Norway's police apologised on Thursday for not acting faster to stop the massacre of 69 people at a Labour Party youth camp last summer by an anti-Islamic gunman who had earlier set off a bomb in central Oslo that killed eight.

The violence, Norway's worst since World War Two, profoundly shocked the usually peaceful nation of 4.8 million and victims' families have strongly criticised the police for their slow response.

They have complained that too many police officers were on holiday and that no helicopter was ready to dispatch.

On behalf of the Norwegian police I would like to apologise that we did not succeed in apprehending the attacker earlier, Police Director Oeystein Maeland told a news conference.

He said a collapse in communication and a police boat so overloaded with officers that it took on water were key factors that delayed the response to the island summer camp.

Anders Behring Breivik, 33, has admitted setting off a bomb at an Oslo government building before going on a shooting spree at Utoeya island 40 kilometres (25 miles) away, to punish traitors with immigrant-friendly attitudes.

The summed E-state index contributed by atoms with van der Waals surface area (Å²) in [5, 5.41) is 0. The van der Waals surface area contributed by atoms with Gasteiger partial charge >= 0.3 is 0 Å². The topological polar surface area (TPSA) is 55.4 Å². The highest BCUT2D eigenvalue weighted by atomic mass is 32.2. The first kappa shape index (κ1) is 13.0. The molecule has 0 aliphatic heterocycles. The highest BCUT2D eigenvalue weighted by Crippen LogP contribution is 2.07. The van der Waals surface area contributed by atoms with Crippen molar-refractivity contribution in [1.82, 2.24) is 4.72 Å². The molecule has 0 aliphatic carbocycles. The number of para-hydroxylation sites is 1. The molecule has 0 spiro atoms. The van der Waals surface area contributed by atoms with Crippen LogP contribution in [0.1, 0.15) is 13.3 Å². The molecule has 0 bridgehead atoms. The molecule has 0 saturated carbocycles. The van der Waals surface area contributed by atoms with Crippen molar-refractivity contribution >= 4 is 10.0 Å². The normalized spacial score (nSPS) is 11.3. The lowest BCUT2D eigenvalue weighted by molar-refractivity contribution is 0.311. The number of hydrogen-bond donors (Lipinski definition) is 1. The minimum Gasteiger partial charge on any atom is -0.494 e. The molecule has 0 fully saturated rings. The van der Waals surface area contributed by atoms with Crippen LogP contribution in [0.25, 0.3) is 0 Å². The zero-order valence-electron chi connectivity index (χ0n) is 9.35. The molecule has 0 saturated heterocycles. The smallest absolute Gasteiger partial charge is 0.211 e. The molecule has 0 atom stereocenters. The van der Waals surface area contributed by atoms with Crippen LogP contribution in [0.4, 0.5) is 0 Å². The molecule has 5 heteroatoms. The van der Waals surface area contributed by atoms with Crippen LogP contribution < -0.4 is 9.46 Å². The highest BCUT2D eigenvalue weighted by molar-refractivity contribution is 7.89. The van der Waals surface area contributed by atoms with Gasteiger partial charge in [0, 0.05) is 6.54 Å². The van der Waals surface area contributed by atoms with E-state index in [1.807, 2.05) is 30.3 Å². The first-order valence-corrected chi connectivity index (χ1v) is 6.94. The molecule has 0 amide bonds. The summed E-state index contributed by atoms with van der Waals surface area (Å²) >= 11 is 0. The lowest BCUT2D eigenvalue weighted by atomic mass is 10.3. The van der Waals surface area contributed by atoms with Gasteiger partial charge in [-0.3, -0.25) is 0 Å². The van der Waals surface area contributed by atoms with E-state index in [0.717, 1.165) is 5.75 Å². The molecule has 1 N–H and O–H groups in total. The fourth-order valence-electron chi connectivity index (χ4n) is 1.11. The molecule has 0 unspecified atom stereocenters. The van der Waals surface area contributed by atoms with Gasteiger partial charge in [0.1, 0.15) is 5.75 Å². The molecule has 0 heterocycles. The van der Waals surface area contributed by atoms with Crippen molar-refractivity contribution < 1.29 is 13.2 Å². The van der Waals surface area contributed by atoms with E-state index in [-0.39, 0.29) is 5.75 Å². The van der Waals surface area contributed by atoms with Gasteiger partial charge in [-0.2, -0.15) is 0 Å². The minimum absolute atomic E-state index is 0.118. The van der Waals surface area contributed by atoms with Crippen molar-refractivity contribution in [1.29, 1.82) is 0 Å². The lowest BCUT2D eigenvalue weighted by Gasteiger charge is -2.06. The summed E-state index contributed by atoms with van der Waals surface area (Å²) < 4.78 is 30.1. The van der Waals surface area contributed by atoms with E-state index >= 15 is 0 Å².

A court-ordered psychiatric team has diagnosed Breivik as psychotic, and a second examination is under way. His trial on terrorism and murder charges is due to begin on April 16.

It took Oslo's special police tactical team about an hour to travel by car and boat to camp of the ruling Labour Party's youth wing after the first shots were reported there. Breivik then surrendered willingly.

Every minute was a minute too long, Maeland said after submitting a report in which the national police directorate listed dozens of ways to improve the response to future attacks.

It is a heavy burden to know that lives could have been spared if the assailant had been stopped earlier, Maeland added.

The chief of the police district where the massacre occurred, Sissel Hammer, said police theoretically could have shortened Breivik's attack by 16 minutes if the response had been perfect. How many lives could have saved could not be determined, Maeland said.

Norway's domestic security service, a separate body, was set to present its own self-critique on Friday and would likely concede weaknesses in information gathering and analysis, the Aftenposten newspaper reported.

As well as the police report, a parliamentary committee and an independent commission appointed by the government are also evaluating the police response.

(Reporting by Walter Gibbs; Editing by Karolina Tagaris)